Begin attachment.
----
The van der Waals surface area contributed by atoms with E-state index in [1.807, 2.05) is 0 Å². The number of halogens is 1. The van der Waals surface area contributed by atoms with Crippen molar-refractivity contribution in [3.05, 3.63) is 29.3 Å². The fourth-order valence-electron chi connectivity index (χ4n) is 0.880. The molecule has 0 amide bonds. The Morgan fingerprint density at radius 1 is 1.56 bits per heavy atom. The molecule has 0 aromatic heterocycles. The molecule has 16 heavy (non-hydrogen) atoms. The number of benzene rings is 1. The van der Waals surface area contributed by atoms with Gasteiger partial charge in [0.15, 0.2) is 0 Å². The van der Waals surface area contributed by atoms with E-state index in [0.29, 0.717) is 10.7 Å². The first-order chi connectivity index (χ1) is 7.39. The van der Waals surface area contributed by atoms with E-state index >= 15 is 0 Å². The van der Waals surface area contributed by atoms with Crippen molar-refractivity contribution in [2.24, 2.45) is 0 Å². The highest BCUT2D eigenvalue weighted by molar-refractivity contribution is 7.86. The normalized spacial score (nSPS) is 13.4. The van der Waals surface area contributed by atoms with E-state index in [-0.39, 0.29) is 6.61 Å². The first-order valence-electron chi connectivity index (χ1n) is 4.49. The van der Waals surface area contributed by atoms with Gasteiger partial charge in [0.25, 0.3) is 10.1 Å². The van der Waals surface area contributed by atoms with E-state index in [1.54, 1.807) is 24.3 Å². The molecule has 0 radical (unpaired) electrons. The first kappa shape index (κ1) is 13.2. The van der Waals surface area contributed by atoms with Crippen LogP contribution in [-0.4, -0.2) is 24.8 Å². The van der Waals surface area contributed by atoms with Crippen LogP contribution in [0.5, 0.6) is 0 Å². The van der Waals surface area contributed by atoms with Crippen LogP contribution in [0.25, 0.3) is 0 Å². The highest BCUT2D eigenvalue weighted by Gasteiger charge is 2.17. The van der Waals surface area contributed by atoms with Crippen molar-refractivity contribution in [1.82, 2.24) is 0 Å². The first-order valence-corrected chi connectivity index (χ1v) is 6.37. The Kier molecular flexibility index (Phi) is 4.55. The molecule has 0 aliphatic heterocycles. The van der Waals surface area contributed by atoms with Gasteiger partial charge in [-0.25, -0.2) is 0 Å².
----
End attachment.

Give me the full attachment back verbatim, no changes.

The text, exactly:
The van der Waals surface area contributed by atoms with E-state index in [1.807, 2.05) is 0 Å². The number of halogens is 1. The van der Waals surface area contributed by atoms with Crippen molar-refractivity contribution in [3.05, 3.63) is 29.3 Å². The fourth-order valence-electron chi connectivity index (χ4n) is 0.880. The molecule has 0 amide bonds. The Morgan fingerprint density at radius 1 is 1.56 bits per heavy atom. The molecule has 0 aromatic heterocycles. The molecule has 16 heavy (non-hydrogen) atoms. The number of benzene rings is 1. The van der Waals surface area contributed by atoms with Gasteiger partial charge in [0.15, 0.2) is 0 Å². The van der Waals surface area contributed by atoms with E-state index in [0.29, 0.717) is 10.7 Å². The first-order chi connectivity index (χ1) is 7.39. The van der Waals surface area contributed by atoms with E-state index >= 15 is 0 Å². The van der Waals surface area contributed by atoms with Crippen molar-refractivity contribution in [2.24, 2.45) is 0 Å². The highest BCUT2D eigenvalue weighted by molar-refractivity contribution is 7.86. The normalized spacial score (nSPS) is 13.4. The van der Waals surface area contributed by atoms with E-state index in [-0.39, 0.29) is 6.61 Å². The first-order valence-electron chi connectivity index (χ1n) is 4.49. The van der Waals surface area contributed by atoms with Gasteiger partial charge in [0.25, 0.3) is 10.1 Å². The van der Waals surface area contributed by atoms with E-state index in [1.54, 1.807) is 24.3 Å². The molecule has 0 radical (unpaired) electrons. The first kappa shape index (κ1) is 13.2. The van der Waals surface area contributed by atoms with Crippen LogP contribution in [-0.4, -0.2) is 24.8 Å². The van der Waals surface area contributed by atoms with Crippen LogP contribution in [0.5, 0.6) is 0 Å². The van der Waals surface area contributed by atoms with Crippen LogP contribution in [0.25, 0.3) is 0 Å². The highest BCUT2D eigenvalue weighted by Gasteiger charge is 2.17. The van der Waals surface area contributed by atoms with Crippen molar-refractivity contribution in [1.82, 2.24) is 0 Å². The first-order valence-corrected chi connectivity index (χ1v) is 6.37. The Kier molecular flexibility index (Phi) is 4.55. The molecule has 0 aliphatic heterocycles. The van der Waals surface area contributed by atoms with Gasteiger partial charge in [-0.25, -0.2) is 0 Å².